Das Ungeheuer Von London City/The Monster of London City (1964)

Monster of London City (1964)‘I can’t stay in this horrible place. He’s not going to cut my ear off.’

A famous actor is enjoying considerable success on the London stage as Jack the Ripper when a series of murders begins. All the victims are prostitutes and the method evokes memories of the Victorian slasher. The investigating police inspector begins to suspect that the actor is connected to the killings…

Slightly offbeat black and white German thriller that is often cited as a forerunner of the Giallo genre which dominated Italian cinema in the late 1960s and early 1970s. For those unfamiliar with the term, a Giallo was a murder mystery that typically featured a masked killer whose identity is revealed at the climax. They usually involved a series of inventive and gory kills, often involving beautiful women who don’t seem to own a lot of clothes, and are widely acknowledged as the inspiration for the American Slasher films that took box office and video rental stores by storm in the 1980s.

This film does share some common elements with those thrillers. For a start, there’s the killings. Ok, the women get strangled very quickly and we don’t see an awful lot (it was only 1964, after all), but the cloaked figure does produce a razor and we do hear a little of what he gets up to with it. And we have quite a lively list of suspects to consider. Front and centre is tortured thespian Hansjorg Felmy whose fallen for politician’s niece Marianne Koch, taking her away from best friend (and police pathologist) Dietmar Schonherr. Uncle Sir George (Fritz Tilman) isn’t happy about that either and has a very strange habit of nipping out for a night time constitutional just about the same time as ‘Jack’ is on the loose. Then there’s the play’s writer-director Kurd Pieritz and Felmy’s nervous valet Walter Pfeil. It’s all quite the three-pipe problem for Inspector Dorne (Hans Neilsen).

Monster of London City (1964)

‘Can you tell me the way to the train station, Fraulein?’

All this is fine enough. The complexities of the mystery aren’t particularly gripping, and the final reveal is not that much of a shock, but it’s a serviceable script, with atmospheric photography and a capable cast. However, there’s a problem. This was a German film in the ‘Krimi’ (Crime) genre. These were a series of pictures produced in the 1950s and 1960s, mostly by Rialto Pictures and often based on the work of 1930s novelist Edgar Wallace. This film was actually scripted by his son, Bryan Edgar Wallace.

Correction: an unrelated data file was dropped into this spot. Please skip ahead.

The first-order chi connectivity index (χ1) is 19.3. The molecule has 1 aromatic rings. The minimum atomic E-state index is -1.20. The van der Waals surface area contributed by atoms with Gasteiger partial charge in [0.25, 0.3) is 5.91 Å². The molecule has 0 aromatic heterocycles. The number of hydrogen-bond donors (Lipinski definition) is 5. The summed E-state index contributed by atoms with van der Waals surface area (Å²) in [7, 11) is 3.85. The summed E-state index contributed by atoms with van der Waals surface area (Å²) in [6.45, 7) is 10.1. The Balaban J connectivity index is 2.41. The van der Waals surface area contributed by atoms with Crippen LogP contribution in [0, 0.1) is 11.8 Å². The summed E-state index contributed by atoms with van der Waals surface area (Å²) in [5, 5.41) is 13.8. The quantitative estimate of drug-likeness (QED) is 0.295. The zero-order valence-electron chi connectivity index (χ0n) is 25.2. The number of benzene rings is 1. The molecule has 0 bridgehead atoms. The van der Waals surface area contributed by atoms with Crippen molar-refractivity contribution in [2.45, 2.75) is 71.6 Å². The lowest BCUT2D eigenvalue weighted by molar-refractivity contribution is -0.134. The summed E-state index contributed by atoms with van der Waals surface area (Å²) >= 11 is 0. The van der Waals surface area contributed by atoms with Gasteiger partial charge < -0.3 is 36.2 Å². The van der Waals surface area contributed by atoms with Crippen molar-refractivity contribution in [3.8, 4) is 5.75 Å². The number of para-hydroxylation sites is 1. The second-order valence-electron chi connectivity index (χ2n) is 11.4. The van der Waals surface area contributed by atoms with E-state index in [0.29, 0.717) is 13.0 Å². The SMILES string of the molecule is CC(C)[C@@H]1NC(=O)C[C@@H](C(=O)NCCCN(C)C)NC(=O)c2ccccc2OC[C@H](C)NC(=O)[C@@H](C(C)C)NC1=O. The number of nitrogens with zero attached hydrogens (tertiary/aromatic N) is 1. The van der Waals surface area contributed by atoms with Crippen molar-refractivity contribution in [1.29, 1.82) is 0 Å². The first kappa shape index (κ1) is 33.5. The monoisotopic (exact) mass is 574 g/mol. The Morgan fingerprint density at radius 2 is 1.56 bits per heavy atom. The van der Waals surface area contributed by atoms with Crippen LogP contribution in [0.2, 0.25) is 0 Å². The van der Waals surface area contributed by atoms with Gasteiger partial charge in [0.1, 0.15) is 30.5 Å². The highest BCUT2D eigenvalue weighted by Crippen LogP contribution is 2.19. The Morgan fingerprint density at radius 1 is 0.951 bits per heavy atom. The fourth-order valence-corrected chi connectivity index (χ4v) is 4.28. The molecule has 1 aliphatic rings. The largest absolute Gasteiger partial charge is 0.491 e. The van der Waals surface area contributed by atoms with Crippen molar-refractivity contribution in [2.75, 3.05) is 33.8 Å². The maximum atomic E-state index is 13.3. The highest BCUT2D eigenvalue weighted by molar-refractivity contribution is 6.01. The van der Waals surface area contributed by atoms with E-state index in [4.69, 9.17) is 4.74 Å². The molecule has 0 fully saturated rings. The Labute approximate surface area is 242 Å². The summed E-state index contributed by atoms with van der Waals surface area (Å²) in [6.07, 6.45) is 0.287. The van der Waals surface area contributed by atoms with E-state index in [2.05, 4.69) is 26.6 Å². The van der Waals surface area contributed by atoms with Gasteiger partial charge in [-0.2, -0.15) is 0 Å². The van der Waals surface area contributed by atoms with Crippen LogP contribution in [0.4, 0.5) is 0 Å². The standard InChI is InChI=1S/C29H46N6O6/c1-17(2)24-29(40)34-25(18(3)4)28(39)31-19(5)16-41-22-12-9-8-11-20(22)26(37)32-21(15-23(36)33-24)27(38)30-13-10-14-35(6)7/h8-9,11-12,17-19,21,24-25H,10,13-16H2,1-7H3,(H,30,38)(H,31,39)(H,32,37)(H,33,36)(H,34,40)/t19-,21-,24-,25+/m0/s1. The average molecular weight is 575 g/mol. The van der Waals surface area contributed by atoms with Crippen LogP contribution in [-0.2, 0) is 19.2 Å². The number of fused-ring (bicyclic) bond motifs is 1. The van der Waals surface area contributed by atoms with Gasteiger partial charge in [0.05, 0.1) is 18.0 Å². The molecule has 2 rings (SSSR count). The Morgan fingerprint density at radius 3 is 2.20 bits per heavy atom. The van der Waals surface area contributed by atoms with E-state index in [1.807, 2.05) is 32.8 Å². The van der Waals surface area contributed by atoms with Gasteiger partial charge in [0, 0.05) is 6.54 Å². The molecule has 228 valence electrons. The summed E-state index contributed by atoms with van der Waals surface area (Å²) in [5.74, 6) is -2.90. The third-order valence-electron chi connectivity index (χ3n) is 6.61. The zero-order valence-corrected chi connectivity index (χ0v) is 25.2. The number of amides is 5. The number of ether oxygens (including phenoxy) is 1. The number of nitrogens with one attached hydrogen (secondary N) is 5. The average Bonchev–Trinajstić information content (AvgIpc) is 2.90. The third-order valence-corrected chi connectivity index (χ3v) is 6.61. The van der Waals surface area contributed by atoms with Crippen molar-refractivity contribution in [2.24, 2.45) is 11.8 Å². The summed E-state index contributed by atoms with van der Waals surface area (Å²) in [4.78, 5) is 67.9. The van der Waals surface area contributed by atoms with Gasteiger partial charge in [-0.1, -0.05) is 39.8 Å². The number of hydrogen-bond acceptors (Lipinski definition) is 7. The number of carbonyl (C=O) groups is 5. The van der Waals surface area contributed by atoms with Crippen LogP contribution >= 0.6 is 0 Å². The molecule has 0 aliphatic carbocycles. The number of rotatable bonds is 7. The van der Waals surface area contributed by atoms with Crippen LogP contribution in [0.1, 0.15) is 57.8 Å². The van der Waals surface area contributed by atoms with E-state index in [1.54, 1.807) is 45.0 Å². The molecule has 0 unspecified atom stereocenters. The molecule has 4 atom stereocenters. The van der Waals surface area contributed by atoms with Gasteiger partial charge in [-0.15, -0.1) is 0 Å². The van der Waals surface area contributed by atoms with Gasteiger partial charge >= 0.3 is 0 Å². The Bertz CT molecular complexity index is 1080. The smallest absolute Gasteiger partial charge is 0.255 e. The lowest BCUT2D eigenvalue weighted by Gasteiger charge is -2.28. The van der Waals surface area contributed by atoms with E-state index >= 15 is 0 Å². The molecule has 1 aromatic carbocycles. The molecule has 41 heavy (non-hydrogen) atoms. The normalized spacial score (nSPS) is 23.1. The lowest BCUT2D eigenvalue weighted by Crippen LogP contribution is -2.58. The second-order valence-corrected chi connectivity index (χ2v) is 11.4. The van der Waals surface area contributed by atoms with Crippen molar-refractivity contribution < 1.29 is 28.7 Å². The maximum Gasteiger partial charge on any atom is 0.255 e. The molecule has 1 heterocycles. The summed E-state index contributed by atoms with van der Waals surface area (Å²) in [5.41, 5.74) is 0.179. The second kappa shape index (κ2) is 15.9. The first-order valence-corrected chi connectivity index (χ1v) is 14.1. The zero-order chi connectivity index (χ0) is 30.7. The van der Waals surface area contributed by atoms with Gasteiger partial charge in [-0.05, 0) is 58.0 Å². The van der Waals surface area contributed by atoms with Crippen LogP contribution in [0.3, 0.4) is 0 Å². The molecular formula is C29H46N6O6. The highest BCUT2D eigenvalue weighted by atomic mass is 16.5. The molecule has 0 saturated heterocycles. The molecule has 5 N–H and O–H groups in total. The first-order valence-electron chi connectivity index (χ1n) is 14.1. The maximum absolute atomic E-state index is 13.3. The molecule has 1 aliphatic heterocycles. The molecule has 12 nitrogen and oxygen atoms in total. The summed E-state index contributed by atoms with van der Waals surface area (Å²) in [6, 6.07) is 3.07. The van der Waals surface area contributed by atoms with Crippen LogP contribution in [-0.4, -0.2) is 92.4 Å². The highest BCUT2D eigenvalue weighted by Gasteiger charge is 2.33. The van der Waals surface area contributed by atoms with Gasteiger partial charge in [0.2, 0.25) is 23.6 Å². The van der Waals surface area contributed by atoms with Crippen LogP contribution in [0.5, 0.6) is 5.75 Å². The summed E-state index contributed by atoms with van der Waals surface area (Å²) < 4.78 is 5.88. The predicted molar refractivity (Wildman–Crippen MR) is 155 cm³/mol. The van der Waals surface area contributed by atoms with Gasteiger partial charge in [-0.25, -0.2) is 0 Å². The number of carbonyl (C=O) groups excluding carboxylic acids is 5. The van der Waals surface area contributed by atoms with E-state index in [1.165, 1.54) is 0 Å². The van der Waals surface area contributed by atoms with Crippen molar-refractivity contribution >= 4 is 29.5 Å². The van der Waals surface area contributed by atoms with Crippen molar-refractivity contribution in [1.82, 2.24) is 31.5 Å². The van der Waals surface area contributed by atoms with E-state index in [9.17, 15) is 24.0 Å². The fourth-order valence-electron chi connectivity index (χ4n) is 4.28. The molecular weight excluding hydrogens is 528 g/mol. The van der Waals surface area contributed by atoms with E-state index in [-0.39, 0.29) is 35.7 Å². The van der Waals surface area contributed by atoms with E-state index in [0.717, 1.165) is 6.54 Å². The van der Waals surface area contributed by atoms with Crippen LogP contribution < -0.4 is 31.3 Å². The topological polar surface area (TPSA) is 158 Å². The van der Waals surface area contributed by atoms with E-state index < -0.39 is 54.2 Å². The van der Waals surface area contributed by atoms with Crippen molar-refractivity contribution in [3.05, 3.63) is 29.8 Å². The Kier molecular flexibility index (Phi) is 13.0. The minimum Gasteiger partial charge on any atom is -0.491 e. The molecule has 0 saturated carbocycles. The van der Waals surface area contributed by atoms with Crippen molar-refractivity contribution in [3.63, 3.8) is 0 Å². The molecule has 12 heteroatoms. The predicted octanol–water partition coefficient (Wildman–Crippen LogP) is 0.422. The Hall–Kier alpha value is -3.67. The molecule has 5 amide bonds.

This sub-genre had some recognised conventions: a touch of sleaze, a mysterious killer and a London location being the most obvious touchstones. However, there was something else: comedy. This usually meant the hero was saddled with an incompetent sidekick, but in this film it’s a useless private detective (Peer Schmidt) and his klutzy girlfriend (Chariklia Baxevanos). Tempted by the reward they mount their own investigation, which includes Baxevanos stumbling around the stage after getting a part in the play while Schmidt watches from a box dressed in a ridiculous fake beard and dark glasses. To make things worse, they never interact meaningfully with any of the main cast so, in terms of the story, their presence is totally redundant.

There’s also a strange moment near the climax where a speeded-up car whips the skirt off a girl kissing a man on a street corner. lt’s like a moment from a French farce or an episode of the Benny Hill TV show. Needless to say, all this clowning just doesn’t fit with the main story which is played completely straight and, in case you need reminding, is a little on the dark side. It throws the entire film out of balance and relegates the finished project from what could have been a decent mystery to a weak, disjointed effort.

One interesting footnote is that leading lady Koch was just one film away from the role that made her name; the part of ‘Marisol’ in a little number called ‘A Fistful of Dollars’ (1964) from director Sergio Leone, which turned Clint Eastwood from a supporting player into a bona fide Hollywood icon.

This is a project more of interest for its minor place in film history than any significant entertainment value.

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